Miles: “Developing our own plug-in, entirely independently and in-house, has to be one of our biggest achievements in the company’s history. Our aim was to help producers make world-class moments in their music via a unique multi-effect plug-in that creates dramatic, impactful transitions. It was built with Toolroom’s musical DNA in mind: we’re a label all about memorable club music, with hooks and moments, and we wanted Infinite to be the go-to tool to create that. Seeing it released was a hugely proud moment for the team.”

We Are Listening

Carly Newman, Project Manager, Toolroom Academy: “I have attended every single We Are Listening session [Toolroom’s mentoring platform aimed at helping female-identifying producers and DJs break through into the scene] since it first began. What really struck me was how empowering it was for a label of Toolroom’s size to physically open their doors, welcome us in, and show us a path to success and development in the industry. I’ve made some incredible creative connections with girls I’ve met at the events, which has resulted in international DJ bookings, nights out, holidays together, and not to mention I finally got a release on the label at the end of last year. You only have to see some of the success stories to show how much platforms like this matter. As I write this, ESSEL is No.1 on Beatport, Maxinne is DJing across the world — both of them came through the We Are Listening platform — and we have big plans to build it even further.”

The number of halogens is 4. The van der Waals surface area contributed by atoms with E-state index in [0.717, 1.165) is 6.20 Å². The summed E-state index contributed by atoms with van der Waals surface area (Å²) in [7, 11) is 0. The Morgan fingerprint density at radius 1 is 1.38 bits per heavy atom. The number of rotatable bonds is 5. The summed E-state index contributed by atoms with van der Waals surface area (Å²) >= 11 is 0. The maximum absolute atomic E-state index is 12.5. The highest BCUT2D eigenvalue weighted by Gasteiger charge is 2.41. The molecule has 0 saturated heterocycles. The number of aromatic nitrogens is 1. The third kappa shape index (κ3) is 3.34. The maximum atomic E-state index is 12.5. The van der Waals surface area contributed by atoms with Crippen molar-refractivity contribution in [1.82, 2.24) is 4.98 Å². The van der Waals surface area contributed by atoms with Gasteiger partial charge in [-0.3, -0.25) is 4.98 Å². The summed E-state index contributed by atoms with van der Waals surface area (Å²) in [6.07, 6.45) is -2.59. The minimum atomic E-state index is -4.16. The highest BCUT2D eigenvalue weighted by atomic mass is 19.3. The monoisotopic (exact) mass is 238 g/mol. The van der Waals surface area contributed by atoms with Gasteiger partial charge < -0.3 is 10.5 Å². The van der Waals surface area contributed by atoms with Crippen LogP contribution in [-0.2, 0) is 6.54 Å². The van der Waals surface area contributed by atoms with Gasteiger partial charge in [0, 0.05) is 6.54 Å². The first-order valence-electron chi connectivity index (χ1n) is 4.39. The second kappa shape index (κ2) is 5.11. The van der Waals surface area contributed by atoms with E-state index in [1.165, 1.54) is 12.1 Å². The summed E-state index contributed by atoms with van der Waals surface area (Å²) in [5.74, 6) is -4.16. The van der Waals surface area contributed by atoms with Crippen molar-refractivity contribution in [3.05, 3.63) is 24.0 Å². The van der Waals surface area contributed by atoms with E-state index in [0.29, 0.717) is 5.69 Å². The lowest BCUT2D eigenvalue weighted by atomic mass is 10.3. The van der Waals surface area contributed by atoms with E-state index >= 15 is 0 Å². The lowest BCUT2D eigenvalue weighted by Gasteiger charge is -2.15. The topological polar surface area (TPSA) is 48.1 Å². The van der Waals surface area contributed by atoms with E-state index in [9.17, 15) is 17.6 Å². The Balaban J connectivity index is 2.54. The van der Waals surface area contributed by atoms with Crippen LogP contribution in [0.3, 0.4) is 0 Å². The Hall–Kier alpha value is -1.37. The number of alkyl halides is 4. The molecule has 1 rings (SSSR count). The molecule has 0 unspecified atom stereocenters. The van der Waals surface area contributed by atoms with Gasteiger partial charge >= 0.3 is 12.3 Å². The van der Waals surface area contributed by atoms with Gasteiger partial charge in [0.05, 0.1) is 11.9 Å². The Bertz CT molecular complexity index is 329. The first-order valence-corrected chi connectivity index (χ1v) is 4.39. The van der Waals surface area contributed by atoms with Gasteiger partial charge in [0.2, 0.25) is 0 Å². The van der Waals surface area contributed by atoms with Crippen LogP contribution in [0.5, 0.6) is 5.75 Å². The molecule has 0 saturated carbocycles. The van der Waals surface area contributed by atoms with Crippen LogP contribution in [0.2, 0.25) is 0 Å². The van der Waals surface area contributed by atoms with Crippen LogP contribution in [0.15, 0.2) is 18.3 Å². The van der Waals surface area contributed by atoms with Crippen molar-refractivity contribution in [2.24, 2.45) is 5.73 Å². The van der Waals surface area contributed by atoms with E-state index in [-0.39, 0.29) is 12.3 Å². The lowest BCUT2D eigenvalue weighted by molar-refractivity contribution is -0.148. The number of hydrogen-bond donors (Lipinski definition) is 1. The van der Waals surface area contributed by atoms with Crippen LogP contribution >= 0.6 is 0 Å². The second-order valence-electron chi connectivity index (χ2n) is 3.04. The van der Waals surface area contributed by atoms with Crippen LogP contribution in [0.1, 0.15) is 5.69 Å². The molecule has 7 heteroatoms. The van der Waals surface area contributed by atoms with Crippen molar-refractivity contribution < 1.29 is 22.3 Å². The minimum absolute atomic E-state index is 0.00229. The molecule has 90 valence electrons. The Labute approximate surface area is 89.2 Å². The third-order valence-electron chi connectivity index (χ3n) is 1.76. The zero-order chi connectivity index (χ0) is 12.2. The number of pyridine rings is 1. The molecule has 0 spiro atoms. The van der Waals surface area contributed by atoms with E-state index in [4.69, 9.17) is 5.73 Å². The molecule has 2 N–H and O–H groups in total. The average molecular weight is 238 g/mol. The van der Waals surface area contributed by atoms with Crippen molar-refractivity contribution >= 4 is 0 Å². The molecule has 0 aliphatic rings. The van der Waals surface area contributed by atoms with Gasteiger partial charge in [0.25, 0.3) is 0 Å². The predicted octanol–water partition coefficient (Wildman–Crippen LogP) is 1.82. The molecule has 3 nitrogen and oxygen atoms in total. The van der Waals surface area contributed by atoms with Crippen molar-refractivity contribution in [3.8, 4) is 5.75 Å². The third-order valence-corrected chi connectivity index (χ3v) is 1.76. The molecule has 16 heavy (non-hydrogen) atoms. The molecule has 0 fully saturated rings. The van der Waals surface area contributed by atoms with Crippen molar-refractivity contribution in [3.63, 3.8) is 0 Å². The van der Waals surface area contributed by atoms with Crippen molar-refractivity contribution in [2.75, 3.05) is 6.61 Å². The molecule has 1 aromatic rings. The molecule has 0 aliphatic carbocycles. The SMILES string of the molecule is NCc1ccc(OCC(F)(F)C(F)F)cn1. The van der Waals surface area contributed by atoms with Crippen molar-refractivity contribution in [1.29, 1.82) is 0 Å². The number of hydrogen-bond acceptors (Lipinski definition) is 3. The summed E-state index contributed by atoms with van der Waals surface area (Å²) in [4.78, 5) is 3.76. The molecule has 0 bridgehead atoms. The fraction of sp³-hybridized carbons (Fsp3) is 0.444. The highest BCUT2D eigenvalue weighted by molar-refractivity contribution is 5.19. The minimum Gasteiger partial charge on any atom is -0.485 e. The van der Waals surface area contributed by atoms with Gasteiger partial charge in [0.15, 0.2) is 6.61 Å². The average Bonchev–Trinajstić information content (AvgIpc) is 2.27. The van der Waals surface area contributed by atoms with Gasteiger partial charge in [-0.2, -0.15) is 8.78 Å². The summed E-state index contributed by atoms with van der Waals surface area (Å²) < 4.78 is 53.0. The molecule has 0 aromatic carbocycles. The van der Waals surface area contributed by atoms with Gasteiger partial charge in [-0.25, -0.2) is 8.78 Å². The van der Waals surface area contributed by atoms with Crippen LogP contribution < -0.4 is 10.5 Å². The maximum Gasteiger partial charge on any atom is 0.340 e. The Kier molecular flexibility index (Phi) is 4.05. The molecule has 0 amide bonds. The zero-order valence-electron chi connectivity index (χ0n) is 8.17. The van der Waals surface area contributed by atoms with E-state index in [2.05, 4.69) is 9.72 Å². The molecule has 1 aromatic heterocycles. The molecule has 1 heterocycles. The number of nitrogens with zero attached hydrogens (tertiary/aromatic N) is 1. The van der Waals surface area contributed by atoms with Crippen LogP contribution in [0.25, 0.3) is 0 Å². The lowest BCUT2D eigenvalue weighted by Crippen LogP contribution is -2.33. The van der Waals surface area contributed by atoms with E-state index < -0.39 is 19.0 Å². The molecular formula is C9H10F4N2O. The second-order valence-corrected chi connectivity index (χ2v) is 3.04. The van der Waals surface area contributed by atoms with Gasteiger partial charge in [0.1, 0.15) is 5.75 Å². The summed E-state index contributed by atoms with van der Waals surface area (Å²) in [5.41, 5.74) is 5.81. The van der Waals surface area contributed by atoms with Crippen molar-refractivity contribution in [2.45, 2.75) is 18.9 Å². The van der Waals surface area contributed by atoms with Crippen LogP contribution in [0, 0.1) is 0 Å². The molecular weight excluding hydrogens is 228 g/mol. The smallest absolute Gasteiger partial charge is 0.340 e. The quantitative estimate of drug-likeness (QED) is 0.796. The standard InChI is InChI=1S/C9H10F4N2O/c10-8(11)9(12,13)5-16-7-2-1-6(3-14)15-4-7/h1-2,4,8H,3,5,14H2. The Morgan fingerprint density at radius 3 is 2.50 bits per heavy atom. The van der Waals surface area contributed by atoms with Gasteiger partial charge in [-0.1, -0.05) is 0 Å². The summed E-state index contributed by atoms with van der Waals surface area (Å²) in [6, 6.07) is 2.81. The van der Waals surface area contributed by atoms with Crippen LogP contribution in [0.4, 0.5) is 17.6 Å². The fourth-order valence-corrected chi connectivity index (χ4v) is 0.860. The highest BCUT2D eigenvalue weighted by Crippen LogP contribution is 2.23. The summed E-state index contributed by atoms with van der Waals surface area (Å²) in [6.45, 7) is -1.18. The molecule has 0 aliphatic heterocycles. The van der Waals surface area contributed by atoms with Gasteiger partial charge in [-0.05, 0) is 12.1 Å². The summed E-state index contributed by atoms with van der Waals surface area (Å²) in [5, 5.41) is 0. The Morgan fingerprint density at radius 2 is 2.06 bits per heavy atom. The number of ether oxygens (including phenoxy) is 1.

Essel goes to #1 on Beatport

Matt Smallwood, Head of A&R: “Sophia’s talent was evident the day we met her via one of our We Are Listening days. We gave her live A&R feedback on one of her demos and signed ‘The Way’ to our ‘This Is Toolroom 2021’ compilation. Then we released ‘Love Vibration’, which is now on an impressive 10 million streams on Spotify, Sophia signed a big publishing deal with Ultra, a three-singles deal with 3Beat, her single ‘Lennon’ hit the Beatport #3 spot and her ‘Sweat’ release went all the way to overall #1 a few weeks ago. It was a huge moment, for Sophia and everyone at Toolroom, as it was proof that with talent, hard work, determination and a solid team behind you, anything is achievable, as well as giving credence to our We Are Listening platform.”

Where Music Matters

Mark: “What we wanted to do with this anniversary is really hone in on the core ethos of what this is all about: the music. It’s an opportunity to say ‘Let’s not get caught up on algorithms, let’s not get caught up in social media, let’s worry about music, get that right and all the rest will follow’.” Miles: “It’s celebrating what we really care about — it’s always music first, that’s why the label was set up, and that’s what we’re setting out for the next chapter: it’s all about the music.”

Want more? Read DJ Mag’s recent feature celebrating five decades of Roland, a company that changed electronic music forever

Harold Heath is a freelance writer. Follow him on Twitter @HaroldHeathDJ